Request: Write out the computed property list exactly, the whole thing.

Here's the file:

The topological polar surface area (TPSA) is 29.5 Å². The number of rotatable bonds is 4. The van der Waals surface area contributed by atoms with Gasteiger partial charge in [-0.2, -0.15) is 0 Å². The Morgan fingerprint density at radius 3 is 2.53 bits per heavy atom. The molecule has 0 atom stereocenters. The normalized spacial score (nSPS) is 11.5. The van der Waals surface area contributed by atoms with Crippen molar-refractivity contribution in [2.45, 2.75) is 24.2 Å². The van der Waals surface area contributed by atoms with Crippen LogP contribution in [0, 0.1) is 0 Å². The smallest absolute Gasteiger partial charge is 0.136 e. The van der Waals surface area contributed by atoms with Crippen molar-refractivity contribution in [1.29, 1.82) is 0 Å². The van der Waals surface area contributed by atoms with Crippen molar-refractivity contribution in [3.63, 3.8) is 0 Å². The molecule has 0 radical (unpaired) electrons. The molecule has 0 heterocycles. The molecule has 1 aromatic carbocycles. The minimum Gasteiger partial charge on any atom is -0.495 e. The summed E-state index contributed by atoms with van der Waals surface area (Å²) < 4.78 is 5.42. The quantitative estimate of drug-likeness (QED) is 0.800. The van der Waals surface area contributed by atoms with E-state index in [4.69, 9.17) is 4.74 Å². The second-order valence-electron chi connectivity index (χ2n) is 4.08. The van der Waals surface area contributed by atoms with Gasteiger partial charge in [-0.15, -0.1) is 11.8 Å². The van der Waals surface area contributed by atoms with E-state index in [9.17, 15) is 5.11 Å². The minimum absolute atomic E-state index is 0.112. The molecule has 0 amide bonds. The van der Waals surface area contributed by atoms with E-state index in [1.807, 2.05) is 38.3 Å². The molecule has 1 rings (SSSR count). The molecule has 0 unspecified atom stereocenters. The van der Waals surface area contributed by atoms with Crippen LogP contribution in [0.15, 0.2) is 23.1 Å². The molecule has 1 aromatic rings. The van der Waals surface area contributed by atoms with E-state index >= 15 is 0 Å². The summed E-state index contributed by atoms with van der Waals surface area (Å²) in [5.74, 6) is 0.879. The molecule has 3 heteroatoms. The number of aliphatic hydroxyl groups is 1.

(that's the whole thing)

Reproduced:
The topological polar surface area (TPSA) is 29.5 Å². The number of rotatable bonds is 4. The van der Waals surface area contributed by atoms with Gasteiger partial charge in [-0.2, -0.15) is 0 Å². The Morgan fingerprint density at radius 3 is 2.53 bits per heavy atom. The molecule has 0 atom stereocenters. The normalized spacial score (nSPS) is 11.5. The van der Waals surface area contributed by atoms with Crippen molar-refractivity contribution in [2.45, 2.75) is 24.2 Å². The van der Waals surface area contributed by atoms with Crippen LogP contribution in [0, 0.1) is 0 Å². The smallest absolute Gasteiger partial charge is 0.136 e. The van der Waals surface area contributed by atoms with Crippen molar-refractivity contribution in [1.29, 1.82) is 0 Å². The van der Waals surface area contributed by atoms with Crippen molar-refractivity contribution in [3.63, 3.8) is 0 Å². The molecule has 0 radical (unpaired) electrons. The molecule has 0 heterocycles. The molecule has 1 aromatic carbocycles. The minimum Gasteiger partial charge on any atom is -0.495 e. The summed E-state index contributed by atoms with van der Waals surface area (Å²) < 4.78 is 5.42. The quantitative estimate of drug-likeness (QED) is 0.800. The van der Waals surface area contributed by atoms with E-state index in [4.69, 9.17) is 4.74 Å². The second-order valence-electron chi connectivity index (χ2n) is 4.08. The van der Waals surface area contributed by atoms with Gasteiger partial charge in [-0.15, -0.1) is 11.8 Å². The van der Waals surface area contributed by atoms with E-state index in [9.17, 15) is 5.11 Å². The minimum absolute atomic E-state index is 0.112. The molecule has 0 amide bonds. The van der Waals surface area contributed by atoms with E-state index in [1.807, 2.05) is 38.3 Å². The molecule has 1 rings (SSSR count). The molecule has 0 unspecified atom stereocenters. The van der Waals surface area contributed by atoms with Crippen LogP contribution in [0.15, 0.2) is 23.1 Å². The molecule has 1 aromatic rings. The van der Waals surface area contributed by atoms with E-state index >= 15 is 0 Å². The summed E-state index contributed by atoms with van der Waals surface area (Å²) in [5.74, 6) is 0.879. The molecule has 3 heteroatoms. The number of aliphatic hydroxyl groups is 1.